Silent Spring Institute

Information about water treatment

Home water treatment systems can remove certain contaminants from well water.  Before purchasing a home water treatment system, it is important to get your well water tested so that you know which contaminants are of concern.

This table shows which types of home water treatment systems are effective at removing certain contaminants from well water. 

  Ion exchange Activated carbon Activated alumina Reverse osmosis Distillation Chlorination Aeration
Volatile organic compounds (VOCs)          

UV light and mechanical filters are not effective for any of these contaminants.  These types of treatment can be useful for other types of contaminants. Boiling water will not remove any of these contaminants, and can make them more concentrated in your water.

If you decide to treat your water, there are several things you should keep in mind.

  • What chemicals you want to remove: Different treatment systems remove different chemicals, and it may not be necessary to lower levels of all chemicals in you water. Deciding what the goal of the treatment system is will help you select the appropriate system.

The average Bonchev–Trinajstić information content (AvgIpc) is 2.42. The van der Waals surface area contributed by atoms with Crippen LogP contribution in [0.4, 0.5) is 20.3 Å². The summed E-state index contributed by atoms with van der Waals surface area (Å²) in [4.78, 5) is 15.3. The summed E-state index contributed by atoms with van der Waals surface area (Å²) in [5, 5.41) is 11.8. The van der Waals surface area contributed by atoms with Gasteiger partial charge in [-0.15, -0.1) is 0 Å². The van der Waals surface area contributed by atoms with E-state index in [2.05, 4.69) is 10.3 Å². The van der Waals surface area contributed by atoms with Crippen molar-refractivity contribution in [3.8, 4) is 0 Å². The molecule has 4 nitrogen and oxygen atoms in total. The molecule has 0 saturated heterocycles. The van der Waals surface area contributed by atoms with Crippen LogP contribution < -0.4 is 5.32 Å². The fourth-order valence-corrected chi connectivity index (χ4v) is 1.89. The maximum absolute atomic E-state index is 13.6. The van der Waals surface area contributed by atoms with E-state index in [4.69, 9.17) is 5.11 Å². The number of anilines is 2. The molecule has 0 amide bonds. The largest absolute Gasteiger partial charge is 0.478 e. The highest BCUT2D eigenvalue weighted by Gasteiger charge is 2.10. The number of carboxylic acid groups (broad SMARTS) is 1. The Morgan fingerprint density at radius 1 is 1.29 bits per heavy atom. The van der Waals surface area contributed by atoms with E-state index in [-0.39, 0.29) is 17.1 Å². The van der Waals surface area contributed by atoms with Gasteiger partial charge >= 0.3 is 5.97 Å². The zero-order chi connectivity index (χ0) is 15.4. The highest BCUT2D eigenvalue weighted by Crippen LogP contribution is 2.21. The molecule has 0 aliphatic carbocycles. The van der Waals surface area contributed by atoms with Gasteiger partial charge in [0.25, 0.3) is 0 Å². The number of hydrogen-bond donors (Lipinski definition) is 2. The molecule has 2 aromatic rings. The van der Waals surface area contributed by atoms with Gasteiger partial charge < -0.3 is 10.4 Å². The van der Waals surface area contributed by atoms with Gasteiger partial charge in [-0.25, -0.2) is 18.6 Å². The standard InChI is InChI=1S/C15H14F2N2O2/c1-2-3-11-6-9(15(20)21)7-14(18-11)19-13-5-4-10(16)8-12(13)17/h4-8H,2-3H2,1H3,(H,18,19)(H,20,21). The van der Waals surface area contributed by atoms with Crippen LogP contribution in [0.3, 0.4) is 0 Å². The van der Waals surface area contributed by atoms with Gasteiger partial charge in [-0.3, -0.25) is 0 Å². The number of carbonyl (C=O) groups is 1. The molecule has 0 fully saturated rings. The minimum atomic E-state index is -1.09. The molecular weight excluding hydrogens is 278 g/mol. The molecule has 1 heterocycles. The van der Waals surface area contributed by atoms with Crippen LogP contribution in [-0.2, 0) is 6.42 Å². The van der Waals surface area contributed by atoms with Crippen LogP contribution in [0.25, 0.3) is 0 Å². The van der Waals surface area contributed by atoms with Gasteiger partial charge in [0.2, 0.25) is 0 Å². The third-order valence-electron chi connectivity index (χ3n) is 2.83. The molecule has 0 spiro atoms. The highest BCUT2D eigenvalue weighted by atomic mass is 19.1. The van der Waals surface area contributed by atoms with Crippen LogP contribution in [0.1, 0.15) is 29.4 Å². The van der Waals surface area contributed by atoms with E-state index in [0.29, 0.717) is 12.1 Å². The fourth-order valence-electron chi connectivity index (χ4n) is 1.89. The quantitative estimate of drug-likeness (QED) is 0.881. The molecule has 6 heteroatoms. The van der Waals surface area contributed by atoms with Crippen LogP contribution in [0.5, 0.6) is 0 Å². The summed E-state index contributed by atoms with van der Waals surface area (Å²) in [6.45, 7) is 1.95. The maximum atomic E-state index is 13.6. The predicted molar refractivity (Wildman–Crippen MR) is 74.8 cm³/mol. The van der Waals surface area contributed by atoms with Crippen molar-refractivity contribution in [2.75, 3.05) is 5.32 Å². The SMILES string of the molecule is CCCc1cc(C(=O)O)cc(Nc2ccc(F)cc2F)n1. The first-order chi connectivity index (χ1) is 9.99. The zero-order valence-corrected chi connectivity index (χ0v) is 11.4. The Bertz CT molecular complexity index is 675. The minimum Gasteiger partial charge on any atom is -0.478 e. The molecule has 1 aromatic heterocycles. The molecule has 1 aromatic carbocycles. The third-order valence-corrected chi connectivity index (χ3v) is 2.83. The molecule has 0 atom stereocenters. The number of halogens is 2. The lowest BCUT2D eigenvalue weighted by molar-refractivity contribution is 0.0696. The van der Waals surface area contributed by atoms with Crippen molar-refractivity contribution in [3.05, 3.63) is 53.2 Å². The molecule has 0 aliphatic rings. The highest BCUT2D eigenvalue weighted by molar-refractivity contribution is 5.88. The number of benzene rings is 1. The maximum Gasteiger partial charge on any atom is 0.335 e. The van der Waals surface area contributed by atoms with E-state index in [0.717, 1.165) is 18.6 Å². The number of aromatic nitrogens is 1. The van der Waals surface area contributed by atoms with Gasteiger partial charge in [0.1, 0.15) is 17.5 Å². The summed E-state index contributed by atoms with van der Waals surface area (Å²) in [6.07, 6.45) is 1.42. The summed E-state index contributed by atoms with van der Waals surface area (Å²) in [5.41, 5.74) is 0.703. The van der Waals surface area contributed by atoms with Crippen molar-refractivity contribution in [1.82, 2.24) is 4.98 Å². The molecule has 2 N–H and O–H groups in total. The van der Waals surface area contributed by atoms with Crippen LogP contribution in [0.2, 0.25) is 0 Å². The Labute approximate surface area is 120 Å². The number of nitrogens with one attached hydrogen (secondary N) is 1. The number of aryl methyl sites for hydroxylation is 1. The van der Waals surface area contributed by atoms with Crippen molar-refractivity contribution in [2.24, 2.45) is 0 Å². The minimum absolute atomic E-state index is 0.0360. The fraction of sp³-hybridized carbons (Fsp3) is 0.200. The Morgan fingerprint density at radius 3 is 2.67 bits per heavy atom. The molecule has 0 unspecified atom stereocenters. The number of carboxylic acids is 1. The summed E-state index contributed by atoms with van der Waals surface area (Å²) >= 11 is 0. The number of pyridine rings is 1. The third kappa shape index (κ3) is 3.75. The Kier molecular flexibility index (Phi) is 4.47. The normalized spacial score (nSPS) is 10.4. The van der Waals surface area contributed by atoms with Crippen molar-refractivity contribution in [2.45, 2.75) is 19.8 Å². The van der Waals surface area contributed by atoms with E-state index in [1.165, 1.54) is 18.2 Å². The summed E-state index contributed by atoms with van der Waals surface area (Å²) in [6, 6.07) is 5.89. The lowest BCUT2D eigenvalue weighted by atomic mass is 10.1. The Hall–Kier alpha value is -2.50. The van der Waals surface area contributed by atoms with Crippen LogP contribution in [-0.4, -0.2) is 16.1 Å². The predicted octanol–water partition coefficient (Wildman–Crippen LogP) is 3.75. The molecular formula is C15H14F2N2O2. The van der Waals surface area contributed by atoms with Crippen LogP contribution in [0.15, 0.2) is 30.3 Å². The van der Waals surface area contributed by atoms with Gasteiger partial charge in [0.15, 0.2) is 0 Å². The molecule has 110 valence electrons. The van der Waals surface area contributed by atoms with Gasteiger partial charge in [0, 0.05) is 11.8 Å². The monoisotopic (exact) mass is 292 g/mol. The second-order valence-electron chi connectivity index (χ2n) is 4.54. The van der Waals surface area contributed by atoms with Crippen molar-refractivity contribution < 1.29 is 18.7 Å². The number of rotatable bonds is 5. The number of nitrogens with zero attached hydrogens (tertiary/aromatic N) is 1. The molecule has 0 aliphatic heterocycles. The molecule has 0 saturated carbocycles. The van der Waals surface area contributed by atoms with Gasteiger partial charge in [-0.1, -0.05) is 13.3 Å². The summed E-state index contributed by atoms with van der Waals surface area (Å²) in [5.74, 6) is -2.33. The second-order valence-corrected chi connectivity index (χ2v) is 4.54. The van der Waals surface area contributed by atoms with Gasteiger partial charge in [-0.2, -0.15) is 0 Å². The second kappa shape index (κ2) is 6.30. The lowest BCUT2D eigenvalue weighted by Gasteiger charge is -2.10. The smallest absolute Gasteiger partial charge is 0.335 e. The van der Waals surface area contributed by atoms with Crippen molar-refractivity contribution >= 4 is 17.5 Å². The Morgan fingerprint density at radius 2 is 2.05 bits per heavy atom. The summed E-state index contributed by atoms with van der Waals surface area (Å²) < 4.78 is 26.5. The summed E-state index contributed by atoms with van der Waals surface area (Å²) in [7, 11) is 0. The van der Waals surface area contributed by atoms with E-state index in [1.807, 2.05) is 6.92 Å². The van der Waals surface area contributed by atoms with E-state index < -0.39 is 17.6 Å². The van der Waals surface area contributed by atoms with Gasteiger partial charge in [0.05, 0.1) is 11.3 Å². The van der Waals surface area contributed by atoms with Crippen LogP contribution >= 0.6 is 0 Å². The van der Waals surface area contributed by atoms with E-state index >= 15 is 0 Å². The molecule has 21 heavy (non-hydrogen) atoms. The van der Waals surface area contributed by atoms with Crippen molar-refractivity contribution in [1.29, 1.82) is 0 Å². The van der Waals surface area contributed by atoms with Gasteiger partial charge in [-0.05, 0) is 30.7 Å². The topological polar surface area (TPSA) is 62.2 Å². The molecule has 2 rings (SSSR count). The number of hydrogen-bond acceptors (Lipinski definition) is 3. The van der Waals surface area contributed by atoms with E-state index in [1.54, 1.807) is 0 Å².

• Whole-house or point-of-use system: A whole-house system treats all household water for drinking, cooking, showers, clothes washing, etc. Point-of-use systems are smaller and treat only the water that comes through the tap where the treatment system is installed. For example, they can be installed on a kitchen tap and used for drinking or cooking. Depending on the chemicals you are concerned about, you may not need to filter all the water in your home. A whole-house system will not eliminate chemicals associated with the plumbing inside your home because the water is filtered at the point of entry before it is distributed throughout your home.
  • Cost: Consider additional costs beyond just the treatment system itself, including installation and maintenance.
  • Effort to maintain: Think through any part replacement that may need to occur, who will do the maintenance, and any possible need to “flush” the system, which could have an impact on septic systems.


Sources and additional information: